"I think he's doing the appropriate thing, and that is helping the investigation," House Minority Leader Richard A. Gephardt (D-Mo.) said Thursday in a morning meeting.

Condit has continued to work on congressional business. This week, in an effort to bolster California farmers buffeted by crop surpluses and foreign imports of fruit, he helped secure $12 million in federal funds to launch a "Buy California" ad campaign.

But the toll on Condit from press inquiries about his relationship with Levy is painfully evident as he sweeps past the cameras. He shrinks from public encounters. He appears to have lost weight. He blinks constantly.

Some political observers said that Condit's credibility is fading fast as he tries to play out his two-tier strategy of leveling with investigators in private without opening himself up in public.

"He should let it all hang out," said Southern California political consultant Allan Hoffenblum, a Republican. "Otherwise people are going to assume the worst."

Even as police officials said Condit was cooperating, they pressed him Thursday for more explanations. Condit had agreed to submit to more questioning at his Hill office, but late in the day, the interview had still not taken place.

Meanwhile, Levy's parents and their Washington lawyer met Thursday afternoon with D.C. Police Chief Charles H. Ramsey. Both Robert and Susan Levy and lawyer William R. "Billy" Martin urged Ramsey to pursue Chandra Levy's disappearance as a criminal matter and push harder for more answers from Condit, Martin said.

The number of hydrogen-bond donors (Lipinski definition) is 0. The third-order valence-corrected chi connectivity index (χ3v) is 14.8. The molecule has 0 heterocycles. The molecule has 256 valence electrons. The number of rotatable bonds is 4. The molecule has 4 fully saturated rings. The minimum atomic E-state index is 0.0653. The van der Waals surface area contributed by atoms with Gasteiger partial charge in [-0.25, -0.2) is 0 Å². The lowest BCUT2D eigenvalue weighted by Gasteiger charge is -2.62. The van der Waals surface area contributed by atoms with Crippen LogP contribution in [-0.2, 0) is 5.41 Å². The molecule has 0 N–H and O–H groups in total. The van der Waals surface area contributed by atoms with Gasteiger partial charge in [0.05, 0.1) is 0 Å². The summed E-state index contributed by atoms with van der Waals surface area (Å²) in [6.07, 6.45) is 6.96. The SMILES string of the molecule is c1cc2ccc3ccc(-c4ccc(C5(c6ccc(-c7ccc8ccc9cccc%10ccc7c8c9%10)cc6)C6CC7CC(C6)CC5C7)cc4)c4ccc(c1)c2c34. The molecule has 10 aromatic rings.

Although Condit met with Martin and the parents Thursday night, details of their conversations were not made available, according to Associated Press.

Levy, 24, a Bureau of Prisons intern, was preparing to return to her Modesto family when she visited a downtown D.C. health club on the night of April 30. She sent an e-mail to her mother several hours later, then vanished.

Detectives who went through her empty apartment a week later found two packed bags, a cell phone and laptop, a stack of credit cards, running shoes and a refrigerator stocked only with leftover pasta and several packs of peanut butter cups. Her keys were missing. There was no sign of forced entry.

The request to upgrade the investigation may be a semantic one. Several former D.C. detectives told The Times that investigators were already handling the matter as if it were a criminal case.

"Practically from day one in a case like this, you have to assume foul play," one former detective said. "Officially, you can't call it that, but for all intents and purposes, that's what it is."